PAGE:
I will admit to some pangs when she did not show up this week, but the heart of it is that I am projecting my fears onto her. A long-timer thanked me for putting a stop to it, and that’s was what I needed to hear… it’s not about me, it’s about my responsibility as the chairperson. So I’m letting this one go, and I am praying for her.

      I cannot wait to get over to your blog, Paul, I have missed you much in my absence 🙂

      Like

  3. OMG and this is why I could never chair…… I’ve heard once in a while there is a Difficult or non rule follower at meetings and that makes me so uncomfortable. I can’t handle drama or being uncomfortable. You did the right thing… So proud of you. Me, I would of been like, umm, ummm, someone help he, lol.

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    • I’m telling you, MB, I have been the chair for over a year and a half, and this was the most difficult thing I’ve dealt with, so never say never! I promise 99.999% of the time it is one of the most rewarding things I do in a given week. Thanks for the vote of confidence, I really appreciate it!

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  4. I think this kind of behaviour can occur in any type of meeting. I have witnessed it in the work place among professionals. It sounds like you handled it really well. I am no expert but it might be something to think about if this individual returns and it becomes a pattern. I also wonder if there is more going on behind the behaviour. Isn’t life full of wonderful opportunities for learning, whether we want them or not?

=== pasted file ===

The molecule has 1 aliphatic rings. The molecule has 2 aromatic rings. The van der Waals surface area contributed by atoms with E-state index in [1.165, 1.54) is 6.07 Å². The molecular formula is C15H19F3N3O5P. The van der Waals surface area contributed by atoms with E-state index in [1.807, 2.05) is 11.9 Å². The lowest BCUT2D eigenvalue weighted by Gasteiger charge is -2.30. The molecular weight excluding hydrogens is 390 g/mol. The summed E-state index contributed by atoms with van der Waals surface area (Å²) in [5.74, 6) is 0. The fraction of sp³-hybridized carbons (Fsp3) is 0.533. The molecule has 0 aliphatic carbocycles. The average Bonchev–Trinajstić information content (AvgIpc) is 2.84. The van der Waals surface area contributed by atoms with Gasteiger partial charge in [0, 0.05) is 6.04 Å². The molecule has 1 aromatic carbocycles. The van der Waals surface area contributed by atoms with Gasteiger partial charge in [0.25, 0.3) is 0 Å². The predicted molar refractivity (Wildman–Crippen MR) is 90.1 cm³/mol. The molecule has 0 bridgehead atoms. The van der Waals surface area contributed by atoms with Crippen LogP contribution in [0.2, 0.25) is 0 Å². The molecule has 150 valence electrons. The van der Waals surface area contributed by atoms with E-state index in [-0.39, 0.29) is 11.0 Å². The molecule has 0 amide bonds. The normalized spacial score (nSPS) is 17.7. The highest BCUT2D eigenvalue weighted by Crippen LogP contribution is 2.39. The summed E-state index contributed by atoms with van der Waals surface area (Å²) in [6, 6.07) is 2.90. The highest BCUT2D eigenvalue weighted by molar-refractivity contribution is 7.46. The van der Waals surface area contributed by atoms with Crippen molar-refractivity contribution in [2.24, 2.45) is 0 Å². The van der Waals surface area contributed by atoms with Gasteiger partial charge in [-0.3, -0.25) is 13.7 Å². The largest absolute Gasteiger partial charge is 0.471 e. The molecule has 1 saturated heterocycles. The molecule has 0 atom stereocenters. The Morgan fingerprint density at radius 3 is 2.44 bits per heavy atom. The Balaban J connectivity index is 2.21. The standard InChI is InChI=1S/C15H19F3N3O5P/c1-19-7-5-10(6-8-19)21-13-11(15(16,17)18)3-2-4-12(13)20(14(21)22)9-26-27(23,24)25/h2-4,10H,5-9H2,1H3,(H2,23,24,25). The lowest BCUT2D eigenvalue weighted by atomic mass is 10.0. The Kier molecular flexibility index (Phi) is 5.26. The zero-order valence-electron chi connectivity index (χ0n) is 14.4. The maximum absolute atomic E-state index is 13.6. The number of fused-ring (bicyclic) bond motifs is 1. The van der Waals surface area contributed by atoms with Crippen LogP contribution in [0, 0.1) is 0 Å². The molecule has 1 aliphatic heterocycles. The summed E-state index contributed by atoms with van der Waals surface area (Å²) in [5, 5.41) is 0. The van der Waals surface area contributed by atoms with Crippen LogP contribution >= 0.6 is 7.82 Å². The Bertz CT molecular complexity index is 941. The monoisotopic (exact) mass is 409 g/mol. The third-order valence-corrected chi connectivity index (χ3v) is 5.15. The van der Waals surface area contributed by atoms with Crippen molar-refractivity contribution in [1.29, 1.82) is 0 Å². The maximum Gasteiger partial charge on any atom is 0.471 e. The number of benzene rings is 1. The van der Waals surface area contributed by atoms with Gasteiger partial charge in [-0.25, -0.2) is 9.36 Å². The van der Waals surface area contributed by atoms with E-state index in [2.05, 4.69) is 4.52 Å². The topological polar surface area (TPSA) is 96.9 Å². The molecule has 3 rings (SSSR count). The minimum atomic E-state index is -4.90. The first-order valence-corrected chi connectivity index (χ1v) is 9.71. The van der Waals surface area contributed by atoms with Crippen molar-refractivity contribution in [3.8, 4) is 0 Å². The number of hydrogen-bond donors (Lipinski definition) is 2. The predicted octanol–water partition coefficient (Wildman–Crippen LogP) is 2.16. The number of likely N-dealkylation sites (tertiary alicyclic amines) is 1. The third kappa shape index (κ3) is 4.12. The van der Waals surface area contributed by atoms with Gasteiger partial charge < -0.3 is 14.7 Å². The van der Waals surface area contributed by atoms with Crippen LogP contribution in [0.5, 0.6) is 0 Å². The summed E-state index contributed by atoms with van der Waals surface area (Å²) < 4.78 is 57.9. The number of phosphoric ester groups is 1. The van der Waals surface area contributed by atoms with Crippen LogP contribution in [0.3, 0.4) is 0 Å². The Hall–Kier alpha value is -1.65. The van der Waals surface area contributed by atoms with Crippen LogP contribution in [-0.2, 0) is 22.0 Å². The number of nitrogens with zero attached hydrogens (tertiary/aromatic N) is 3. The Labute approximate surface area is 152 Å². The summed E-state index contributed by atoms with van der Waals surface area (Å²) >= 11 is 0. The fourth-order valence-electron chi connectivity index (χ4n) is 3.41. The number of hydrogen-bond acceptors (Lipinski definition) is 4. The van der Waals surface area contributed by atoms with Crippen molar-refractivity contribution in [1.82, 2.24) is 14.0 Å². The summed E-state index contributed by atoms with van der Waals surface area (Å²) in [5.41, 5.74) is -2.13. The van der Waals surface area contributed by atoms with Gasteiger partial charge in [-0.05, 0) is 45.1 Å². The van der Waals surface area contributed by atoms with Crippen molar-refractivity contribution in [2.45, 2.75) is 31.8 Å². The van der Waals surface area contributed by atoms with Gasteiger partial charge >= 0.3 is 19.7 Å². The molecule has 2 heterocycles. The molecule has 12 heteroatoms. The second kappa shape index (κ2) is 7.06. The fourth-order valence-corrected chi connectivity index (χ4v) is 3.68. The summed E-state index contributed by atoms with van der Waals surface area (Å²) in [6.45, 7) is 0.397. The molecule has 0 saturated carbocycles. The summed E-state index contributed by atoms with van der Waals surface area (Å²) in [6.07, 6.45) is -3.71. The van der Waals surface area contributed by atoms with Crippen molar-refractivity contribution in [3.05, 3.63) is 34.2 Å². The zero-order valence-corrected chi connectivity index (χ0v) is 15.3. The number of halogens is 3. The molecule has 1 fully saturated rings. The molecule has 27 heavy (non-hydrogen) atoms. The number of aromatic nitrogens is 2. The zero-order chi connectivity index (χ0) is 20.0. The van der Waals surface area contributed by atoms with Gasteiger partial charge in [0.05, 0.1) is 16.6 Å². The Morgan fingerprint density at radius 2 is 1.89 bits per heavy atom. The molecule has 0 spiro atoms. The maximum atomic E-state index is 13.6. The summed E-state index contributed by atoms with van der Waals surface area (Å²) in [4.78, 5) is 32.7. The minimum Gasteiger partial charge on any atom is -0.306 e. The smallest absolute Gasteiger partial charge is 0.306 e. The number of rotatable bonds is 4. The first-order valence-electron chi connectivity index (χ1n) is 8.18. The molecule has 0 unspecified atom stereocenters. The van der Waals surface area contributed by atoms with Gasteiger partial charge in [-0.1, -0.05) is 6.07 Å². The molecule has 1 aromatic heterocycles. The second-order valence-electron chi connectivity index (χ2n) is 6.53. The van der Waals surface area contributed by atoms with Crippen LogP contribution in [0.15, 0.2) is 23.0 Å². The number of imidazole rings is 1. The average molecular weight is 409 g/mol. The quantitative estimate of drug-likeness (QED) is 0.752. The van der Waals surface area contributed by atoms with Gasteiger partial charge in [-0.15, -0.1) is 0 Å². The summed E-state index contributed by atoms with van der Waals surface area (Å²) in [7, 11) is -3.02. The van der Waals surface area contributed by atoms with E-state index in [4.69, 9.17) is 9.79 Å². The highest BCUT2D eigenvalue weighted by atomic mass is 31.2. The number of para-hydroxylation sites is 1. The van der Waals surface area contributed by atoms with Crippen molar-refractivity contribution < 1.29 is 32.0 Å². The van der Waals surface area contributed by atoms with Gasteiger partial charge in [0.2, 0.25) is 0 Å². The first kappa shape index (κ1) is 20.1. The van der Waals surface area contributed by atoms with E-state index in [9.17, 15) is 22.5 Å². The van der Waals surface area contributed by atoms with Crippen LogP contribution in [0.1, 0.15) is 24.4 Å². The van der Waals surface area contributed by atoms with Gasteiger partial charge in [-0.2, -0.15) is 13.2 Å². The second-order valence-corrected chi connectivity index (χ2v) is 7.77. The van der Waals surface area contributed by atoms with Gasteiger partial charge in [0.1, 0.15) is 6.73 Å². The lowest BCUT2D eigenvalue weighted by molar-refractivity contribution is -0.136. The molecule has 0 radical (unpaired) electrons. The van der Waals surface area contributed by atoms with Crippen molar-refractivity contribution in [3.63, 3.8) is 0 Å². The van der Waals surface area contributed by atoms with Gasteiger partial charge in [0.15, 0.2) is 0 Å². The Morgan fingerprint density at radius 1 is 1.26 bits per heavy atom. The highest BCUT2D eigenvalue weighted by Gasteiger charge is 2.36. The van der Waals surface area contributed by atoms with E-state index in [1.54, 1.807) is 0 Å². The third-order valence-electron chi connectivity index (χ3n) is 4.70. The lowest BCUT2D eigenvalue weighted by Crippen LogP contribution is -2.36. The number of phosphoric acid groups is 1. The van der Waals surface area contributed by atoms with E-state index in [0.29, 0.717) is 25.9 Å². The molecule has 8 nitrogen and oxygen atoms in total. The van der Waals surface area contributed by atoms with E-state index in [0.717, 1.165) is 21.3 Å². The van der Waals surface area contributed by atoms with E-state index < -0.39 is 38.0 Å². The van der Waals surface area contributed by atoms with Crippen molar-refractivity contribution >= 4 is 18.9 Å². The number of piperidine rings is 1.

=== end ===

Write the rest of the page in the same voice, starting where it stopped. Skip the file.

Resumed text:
Like

    • You know, Thea, you are probably right, alcoholics certainly haven’t cornered the market on strange behavior! I could not agree more, there is more behind the behavior, I guess the most I can do is pray for her, and hope that she is well.

      Hope you are well, Thea 🙂

      Like

  5. Sounds like you handled the conflict with grace. Chairing is a big responsibility with challenges that inevitably crop up with the variety of personalities and and even mental health issues of some in recovery. And you’ve always seemed to manage them really well. Glad to hear all is going well for you. A lot of my favorite bloggers have seemed quiet lately, but I don’t take that to be a bad thing at all this time around for some reason.

    Like

    • Kristen! I hope you are well, and I think you are vacation-ing, hope you are having a blast! Hmmm, grace… well, I certainly didn’t feel graceful, but maybe I portrayed it, I’ll take the compliment! I just said in another comment… blogging is like diet and exercise.. once you fall off the wagon, it is hard to get back on, but I will keep trying anyway. Looking forward to hearing about your trip!

      Like

  6. What a great job chairing! i agree with Paul, from your description it would seem she has some mental health issues, and i think you did a great job managing the confusion!

    As someone who has been posting and commenting with less frequency, i’m glad to hear our slowed rhythm doesn’t mean things aren’t going well!

    Like

    • Thanks, Al, that means a lot, coming from a veteran like yourself! I would agree with your theory, and I appreciate the validation.

      Yes, things are well, and I hope well for you! I need to get over to your blog and see what’s doing!

      Like